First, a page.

Periodic events, to people who believe in them, include things like the Earth going round the Sun, the Earth rotating on it's axis, a pendulum swinging back and forth, the vibrations of plucked strings and the oscillations of irradiated atoms.
ken wrote:
Fri Dec 22, 2017 7:11 am
Human beings have just devised, invented, and created a way to make measurements.

As above, we don't know whether we are actually measuring any such thing as 'time'; all we can do is count periodic events such as the ones listed above.
ken wrote:
Fri Dec 22, 2017 7:11 am
If an observer only wants to see separate events, then they can, AND, if another observer only wants to see one event, then they can also.
Well, it all hinges on what you mean by see. If two observers are watching the pendulum in a grandfather clock swing side to side, it is entirely up to the individual to choose to 'see' the whole sequence as a single event, or to break it down into the individual swings. But in the most literal sense, both observers will see the pendulum swinging.
ken wrote:
Fri Dec 22, 2017 7:11 am
But, if an observer actually wants to see what IS, which is the Truth of ALL things, then they can also see that.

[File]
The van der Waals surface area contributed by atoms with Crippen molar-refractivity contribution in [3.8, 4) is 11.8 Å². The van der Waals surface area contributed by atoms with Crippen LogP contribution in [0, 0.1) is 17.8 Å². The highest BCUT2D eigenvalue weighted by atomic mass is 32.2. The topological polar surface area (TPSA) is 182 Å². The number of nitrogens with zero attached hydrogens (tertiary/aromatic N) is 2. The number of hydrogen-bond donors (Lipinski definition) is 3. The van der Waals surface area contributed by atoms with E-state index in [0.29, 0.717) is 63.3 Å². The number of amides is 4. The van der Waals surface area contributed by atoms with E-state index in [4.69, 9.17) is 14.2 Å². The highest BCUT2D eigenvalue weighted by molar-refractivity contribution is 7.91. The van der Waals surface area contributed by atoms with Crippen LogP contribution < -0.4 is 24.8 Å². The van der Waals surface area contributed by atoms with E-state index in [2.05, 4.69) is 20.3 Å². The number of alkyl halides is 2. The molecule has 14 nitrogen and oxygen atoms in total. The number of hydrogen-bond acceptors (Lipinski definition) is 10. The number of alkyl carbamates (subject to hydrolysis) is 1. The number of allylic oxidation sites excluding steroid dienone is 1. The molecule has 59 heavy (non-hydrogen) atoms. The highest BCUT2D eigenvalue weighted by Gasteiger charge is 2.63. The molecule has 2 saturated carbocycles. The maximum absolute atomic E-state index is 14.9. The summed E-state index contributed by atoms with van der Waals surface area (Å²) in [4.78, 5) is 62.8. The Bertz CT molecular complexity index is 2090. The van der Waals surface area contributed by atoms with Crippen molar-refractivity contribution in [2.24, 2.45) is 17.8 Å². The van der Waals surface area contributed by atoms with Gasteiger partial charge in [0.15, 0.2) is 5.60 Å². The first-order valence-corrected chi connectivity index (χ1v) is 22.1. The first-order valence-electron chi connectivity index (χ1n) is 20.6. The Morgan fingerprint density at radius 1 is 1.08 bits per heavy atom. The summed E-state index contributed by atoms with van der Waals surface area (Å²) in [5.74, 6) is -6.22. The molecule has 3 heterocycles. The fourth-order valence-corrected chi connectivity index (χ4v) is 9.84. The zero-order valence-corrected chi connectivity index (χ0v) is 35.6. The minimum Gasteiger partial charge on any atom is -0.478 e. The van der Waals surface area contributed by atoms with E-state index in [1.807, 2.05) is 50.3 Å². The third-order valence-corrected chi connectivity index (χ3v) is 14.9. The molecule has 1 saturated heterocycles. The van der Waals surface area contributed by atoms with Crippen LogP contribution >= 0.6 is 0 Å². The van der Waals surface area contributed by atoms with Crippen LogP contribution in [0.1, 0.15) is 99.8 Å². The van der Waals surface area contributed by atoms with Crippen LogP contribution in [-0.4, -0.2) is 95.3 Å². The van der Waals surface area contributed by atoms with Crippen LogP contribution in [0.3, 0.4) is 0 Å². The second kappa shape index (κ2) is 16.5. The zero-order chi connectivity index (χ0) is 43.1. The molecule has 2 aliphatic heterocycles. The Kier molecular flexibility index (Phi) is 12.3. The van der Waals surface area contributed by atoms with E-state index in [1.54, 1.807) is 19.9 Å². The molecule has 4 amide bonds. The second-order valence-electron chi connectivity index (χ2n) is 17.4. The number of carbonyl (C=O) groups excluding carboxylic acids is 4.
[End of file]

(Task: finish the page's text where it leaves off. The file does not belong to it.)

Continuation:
Same thing. What they will see is a pendulum swinging. If they wish to interpret that as the truth of all things, that is entirely their business. Some of us are less impressed by pendulums.
ken wrote:
Fri Dec 22, 2017 7:11 am
Remember, absolutely EVERY thing is relative to the observer.
Indeed, but that is not the sort of relativity that has been discussed over 60 pages.
ken wrote:
Fri Dec 22, 2017 7:11 am
uwot wrote:
Wed Dec 13, 2017 11:12 pm
For all practical purposes, that is time. Periodic events demonstrably, without any exceptions, have always been observed to 'take longer' the faster the arena they happen in is moving, and/or the stronger the gravitational field in which they occur.
What do you mean by 'periodic events', 'demonstrably', 'without any exceptions', have 'always' been observed to take longer?

I have NOT observed what you are proposing here.
Ah, well; that is the point about the sort of relativity we have been discussing over 60 pages: it is only when you look at another frame of reference that you can observe the difference.

Londoner
Posts: 783
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Re: Relativity?